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I'm not a mental health professional, I'm just speaking to you on a fundamental human level. I think that one of the most damaging aspects to anybody's mental health is to have an existence where they just feel completely misunderstood. They're just not understood. And no matter how much they try and articulate themselves, they're just not understood. And I think on both sides of this conversation, we have a lot of that immigrant Muslims, these these black American Muslims, they just don't understand, like American Muslims. And they don't understand because they're nativist, no, they're reverse. They're involved in reverse racism themselves. Black American Muslims are saying, these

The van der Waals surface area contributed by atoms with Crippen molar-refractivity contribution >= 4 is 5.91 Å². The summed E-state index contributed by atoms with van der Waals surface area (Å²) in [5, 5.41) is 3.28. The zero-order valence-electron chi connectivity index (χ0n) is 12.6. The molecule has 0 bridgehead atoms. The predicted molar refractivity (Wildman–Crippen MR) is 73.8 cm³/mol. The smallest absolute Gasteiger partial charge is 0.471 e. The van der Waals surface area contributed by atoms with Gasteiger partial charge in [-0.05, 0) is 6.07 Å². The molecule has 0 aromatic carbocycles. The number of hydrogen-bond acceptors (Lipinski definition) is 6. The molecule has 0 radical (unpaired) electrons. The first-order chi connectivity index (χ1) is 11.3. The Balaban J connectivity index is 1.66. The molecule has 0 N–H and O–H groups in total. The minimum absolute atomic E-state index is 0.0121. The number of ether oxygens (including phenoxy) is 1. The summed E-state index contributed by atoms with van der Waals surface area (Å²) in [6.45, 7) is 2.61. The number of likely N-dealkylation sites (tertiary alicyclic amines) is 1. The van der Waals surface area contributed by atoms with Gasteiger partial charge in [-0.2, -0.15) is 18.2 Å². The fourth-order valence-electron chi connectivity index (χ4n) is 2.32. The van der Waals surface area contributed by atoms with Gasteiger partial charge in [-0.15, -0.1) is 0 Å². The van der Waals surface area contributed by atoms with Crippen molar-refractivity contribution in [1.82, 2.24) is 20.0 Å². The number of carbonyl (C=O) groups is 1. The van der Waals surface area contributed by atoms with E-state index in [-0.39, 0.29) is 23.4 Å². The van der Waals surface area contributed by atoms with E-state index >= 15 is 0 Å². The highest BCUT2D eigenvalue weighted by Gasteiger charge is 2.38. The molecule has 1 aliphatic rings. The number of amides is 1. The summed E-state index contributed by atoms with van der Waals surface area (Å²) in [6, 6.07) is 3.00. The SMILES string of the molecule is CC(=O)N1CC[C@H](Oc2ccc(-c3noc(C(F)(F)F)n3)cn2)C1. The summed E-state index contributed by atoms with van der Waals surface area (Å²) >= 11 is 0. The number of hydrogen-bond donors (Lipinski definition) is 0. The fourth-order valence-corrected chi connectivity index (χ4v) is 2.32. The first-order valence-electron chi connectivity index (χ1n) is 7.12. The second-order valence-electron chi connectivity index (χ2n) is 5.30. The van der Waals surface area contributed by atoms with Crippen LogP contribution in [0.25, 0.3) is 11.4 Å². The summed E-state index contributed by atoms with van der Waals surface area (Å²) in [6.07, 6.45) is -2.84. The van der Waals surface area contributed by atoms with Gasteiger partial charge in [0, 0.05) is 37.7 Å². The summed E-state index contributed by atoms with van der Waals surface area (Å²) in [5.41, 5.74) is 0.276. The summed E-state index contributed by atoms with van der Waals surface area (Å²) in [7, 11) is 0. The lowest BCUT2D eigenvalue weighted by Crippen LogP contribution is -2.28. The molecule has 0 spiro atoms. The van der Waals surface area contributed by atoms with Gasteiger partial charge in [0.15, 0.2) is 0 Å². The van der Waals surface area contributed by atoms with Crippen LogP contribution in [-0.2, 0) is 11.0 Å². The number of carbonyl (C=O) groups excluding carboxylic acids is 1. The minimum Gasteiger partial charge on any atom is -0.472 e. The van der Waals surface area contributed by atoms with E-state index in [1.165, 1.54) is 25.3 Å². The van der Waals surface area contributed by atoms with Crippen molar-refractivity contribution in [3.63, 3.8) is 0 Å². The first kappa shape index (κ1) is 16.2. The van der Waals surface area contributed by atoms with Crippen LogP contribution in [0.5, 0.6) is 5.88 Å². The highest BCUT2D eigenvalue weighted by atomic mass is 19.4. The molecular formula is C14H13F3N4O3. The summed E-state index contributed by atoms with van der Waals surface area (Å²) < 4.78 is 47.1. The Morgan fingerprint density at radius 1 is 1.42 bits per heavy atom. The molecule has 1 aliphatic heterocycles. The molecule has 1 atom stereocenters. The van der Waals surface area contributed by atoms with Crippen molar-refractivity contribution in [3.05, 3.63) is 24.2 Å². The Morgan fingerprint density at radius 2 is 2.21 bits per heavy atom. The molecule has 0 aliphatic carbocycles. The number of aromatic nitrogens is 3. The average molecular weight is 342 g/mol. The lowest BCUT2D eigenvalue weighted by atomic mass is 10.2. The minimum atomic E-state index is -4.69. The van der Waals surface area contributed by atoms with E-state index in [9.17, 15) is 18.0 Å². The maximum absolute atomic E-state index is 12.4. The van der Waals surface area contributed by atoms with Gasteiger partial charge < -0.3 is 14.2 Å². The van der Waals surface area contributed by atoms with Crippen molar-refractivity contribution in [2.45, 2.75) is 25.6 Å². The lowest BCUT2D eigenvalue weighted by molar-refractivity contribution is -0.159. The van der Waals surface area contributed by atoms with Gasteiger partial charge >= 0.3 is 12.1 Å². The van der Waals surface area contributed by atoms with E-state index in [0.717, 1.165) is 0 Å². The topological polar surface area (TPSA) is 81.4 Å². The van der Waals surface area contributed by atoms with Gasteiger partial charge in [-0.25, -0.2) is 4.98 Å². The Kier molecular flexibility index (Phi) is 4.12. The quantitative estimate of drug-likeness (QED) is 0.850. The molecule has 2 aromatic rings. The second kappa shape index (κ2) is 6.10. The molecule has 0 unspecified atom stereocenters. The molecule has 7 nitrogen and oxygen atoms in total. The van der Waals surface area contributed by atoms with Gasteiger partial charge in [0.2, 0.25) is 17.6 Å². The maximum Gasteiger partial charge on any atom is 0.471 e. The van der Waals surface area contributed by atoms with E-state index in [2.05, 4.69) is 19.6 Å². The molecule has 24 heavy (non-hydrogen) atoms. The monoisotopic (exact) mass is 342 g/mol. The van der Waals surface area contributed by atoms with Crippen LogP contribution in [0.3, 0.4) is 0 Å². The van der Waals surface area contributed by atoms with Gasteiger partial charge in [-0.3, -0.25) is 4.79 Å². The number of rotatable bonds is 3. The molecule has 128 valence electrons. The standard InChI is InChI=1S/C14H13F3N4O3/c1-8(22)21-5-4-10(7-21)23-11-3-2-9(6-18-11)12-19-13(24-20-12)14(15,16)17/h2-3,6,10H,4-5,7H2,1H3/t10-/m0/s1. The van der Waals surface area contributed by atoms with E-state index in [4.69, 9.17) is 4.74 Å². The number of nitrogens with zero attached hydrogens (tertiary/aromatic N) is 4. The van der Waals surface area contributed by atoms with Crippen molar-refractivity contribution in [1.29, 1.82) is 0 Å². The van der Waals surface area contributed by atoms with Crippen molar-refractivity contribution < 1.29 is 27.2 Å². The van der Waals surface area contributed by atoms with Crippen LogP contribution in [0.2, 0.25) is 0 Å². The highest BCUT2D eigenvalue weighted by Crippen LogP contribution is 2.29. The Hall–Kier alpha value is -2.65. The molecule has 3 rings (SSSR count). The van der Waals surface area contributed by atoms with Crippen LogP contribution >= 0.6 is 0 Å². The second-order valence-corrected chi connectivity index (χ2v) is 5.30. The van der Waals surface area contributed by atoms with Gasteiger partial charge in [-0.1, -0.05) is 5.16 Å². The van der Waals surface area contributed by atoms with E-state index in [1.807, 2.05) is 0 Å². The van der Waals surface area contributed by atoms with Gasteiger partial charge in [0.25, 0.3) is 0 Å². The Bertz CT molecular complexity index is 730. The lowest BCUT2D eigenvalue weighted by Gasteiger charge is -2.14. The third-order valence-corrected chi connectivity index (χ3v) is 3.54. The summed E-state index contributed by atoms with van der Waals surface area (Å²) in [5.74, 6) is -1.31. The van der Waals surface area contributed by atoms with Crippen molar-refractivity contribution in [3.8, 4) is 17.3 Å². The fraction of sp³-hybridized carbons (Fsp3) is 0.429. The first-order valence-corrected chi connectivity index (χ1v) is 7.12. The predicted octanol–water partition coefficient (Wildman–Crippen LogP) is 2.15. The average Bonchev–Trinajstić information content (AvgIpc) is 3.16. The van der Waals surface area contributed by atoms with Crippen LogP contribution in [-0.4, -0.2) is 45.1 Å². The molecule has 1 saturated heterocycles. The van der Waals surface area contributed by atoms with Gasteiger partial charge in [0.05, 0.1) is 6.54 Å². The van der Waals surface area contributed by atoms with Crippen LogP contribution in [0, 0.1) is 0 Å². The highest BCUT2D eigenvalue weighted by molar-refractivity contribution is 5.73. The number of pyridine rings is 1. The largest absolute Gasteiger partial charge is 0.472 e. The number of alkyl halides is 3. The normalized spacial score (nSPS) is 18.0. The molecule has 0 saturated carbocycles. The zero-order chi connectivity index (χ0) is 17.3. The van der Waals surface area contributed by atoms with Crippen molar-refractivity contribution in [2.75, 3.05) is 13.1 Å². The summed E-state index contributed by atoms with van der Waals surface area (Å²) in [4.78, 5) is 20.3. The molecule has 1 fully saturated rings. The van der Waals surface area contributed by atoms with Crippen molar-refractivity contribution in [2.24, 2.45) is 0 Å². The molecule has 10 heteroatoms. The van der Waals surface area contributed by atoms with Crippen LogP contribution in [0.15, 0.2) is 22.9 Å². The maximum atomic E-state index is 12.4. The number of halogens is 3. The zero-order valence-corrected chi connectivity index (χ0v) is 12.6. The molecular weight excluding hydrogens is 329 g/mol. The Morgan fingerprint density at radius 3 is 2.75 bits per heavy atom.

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immigrants just don't understand. And probably there's an element of truth on both sides of that, that charge. Both of them have narratives of survival. Well, not only that, but I think both of them. And when you're in a narrative of survival, I would imagine you don't have a whole lot of psychological space for understanding anything that doesn't relate to your own survival.

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But here, one of the things that I want to insist upon and I hope that

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I'm among those who actually practice what I'm about to preach here, inevitable failings notwithstanding I think the key moving forward as a concept in Islam called Adam. The key is how we have